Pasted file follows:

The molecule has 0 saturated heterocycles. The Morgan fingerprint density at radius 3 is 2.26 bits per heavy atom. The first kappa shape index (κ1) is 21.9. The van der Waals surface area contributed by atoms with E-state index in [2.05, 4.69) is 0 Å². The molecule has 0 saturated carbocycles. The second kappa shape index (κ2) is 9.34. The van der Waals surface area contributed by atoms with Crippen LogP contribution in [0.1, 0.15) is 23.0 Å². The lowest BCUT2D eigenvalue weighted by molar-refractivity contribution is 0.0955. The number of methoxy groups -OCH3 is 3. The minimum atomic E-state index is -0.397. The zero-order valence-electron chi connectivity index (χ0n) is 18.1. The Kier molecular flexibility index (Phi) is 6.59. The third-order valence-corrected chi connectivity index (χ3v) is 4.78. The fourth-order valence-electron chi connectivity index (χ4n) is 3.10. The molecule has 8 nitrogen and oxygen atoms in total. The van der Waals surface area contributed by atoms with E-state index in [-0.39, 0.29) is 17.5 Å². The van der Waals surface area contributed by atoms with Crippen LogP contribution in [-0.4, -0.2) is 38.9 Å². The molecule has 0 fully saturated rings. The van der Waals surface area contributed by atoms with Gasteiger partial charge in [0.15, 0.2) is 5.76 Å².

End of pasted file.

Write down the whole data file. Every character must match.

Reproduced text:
The molecule has 0 saturated heterocycles. The Morgan fingerprint density at radius 3 is 2.26 bits per heavy atom. The first kappa shape index (κ1) is 21.9. The van der Waals surface area contributed by atoms with E-state index in [2.05, 4.69) is 0 Å². The molecule has 0 saturated carbocycles. The second kappa shape index (κ2) is 9.34. The van der Waals surface area contributed by atoms with Crippen LogP contribution in [0.1, 0.15) is 23.0 Å². The lowest BCUT2D eigenvalue weighted by molar-refractivity contribution is 0.0955. The number of methoxy groups -OCH3 is 3. The minimum atomic E-state index is -0.397. The zero-order valence-electron chi connectivity index (χ0n) is 18.1. The Kier molecular flexibility index (Phi) is 6.59. The third-order valence-corrected chi connectivity index (χ3v) is 4.78. The fourth-order valence-electron chi connectivity index (χ4n) is 3.10. The molecule has 8 nitrogen and oxygen atoms in total. The van der Waals surface area contributed by atoms with E-state index in [-0.39, 0.29) is 17.5 Å². The van der Waals surface area contributed by atoms with Crippen LogP contribution in [-0.4, -0.2) is 38.9 Å². The molecule has 0 fully saturated rings. The van der Waals surface area contributed by atoms with Gasteiger partial charge in [0.15, 0.2) is 5.76 Å².